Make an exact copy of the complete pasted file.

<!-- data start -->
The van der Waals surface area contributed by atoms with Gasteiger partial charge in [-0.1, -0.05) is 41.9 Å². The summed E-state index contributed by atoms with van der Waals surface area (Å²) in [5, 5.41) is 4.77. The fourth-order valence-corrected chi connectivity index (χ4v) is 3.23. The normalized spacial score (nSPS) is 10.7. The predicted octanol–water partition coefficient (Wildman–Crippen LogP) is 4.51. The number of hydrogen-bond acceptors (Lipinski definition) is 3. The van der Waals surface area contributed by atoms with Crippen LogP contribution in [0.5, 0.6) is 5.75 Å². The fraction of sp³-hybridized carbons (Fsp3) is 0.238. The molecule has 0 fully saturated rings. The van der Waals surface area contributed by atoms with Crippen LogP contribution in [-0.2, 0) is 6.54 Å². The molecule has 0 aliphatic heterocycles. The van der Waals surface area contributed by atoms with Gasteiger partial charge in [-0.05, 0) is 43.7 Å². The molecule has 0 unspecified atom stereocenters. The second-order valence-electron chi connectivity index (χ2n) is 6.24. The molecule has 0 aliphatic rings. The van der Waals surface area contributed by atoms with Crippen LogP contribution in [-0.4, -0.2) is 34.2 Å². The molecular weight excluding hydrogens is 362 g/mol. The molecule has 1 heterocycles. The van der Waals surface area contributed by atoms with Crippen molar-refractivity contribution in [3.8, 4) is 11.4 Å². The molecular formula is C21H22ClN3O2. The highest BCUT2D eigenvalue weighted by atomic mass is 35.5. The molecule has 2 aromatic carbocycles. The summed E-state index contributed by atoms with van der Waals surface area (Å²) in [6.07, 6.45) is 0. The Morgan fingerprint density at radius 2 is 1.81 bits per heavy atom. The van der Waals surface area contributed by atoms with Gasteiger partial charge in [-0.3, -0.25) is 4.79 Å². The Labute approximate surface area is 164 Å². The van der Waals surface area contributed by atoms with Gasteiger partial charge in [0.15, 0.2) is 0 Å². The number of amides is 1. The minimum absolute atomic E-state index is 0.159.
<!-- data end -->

The van der Waals surface area contributed by atoms with Gasteiger partial charge in [-0.1, -0.05) is 41.9 Å². The summed E-state index contributed by atoms with van der Waals surface area (Å²) in [5, 5.41) is 4.77. The fourth-order valence-corrected chi connectivity index (χ4v) is 3.23. The normalized spacial score (nSPS) is 10.7. The predicted octanol–water partition coefficient (Wildman–Crippen LogP) is 4.51. The number of hydrogen-bond acceptors (Lipinski definition) is 3. The van der Waals surface area contributed by atoms with Crippen LogP contribution in [0.5, 0.6) is 5.75 Å². The fraction of sp³-hybridized carbons (Fsp3) is 0.238. The molecule has 0 fully saturated rings. The van der Waals surface area contributed by atoms with Crippen LogP contribution in [-0.2, 0) is 6.54 Å². The molecule has 0 aliphatic heterocycles. The van der Waals surface area contributed by atoms with Gasteiger partial charge in [-0.05, 0) is 43.7 Å². The molecule has 0 unspecified atom stereocenters. The second-order valence-electron chi connectivity index (χ2n) is 6.24. The molecule has 0 aliphatic rings. The van der Waals surface area contributed by atoms with Crippen LogP contribution in [-0.4, -0.2) is 34.2 Å². The molecular weight excluding hydrogens is 362 g/mol. The molecule has 1 heterocycles. The van der Waals surface area contributed by atoms with Crippen molar-refractivity contribution in [3.8, 4) is 11.4 Å². The molecular formula is C21H22ClN3O2. The highest BCUT2D eigenvalue weighted by atomic mass is 35.5. The molecule has 2 aromatic carbocycles. The summed E-state index contributed by atoms with van der Waals surface area (Å²) in [6.07, 6.45) is 0. The Morgan fingerprint density at radius 2 is 1.81 bits per heavy atom. The van der Waals surface area contributed by atoms with Gasteiger partial charge in [-0.3, -0.25) is 4.79 Å². The Labute approximate surface area is 164 Å². The van der Waals surface area contributed by atoms with Gasteiger partial charge in [0.15, 0.2) is 0 Å². The number of amides is 1. The minimum absolute atomic E-state index is 0.159.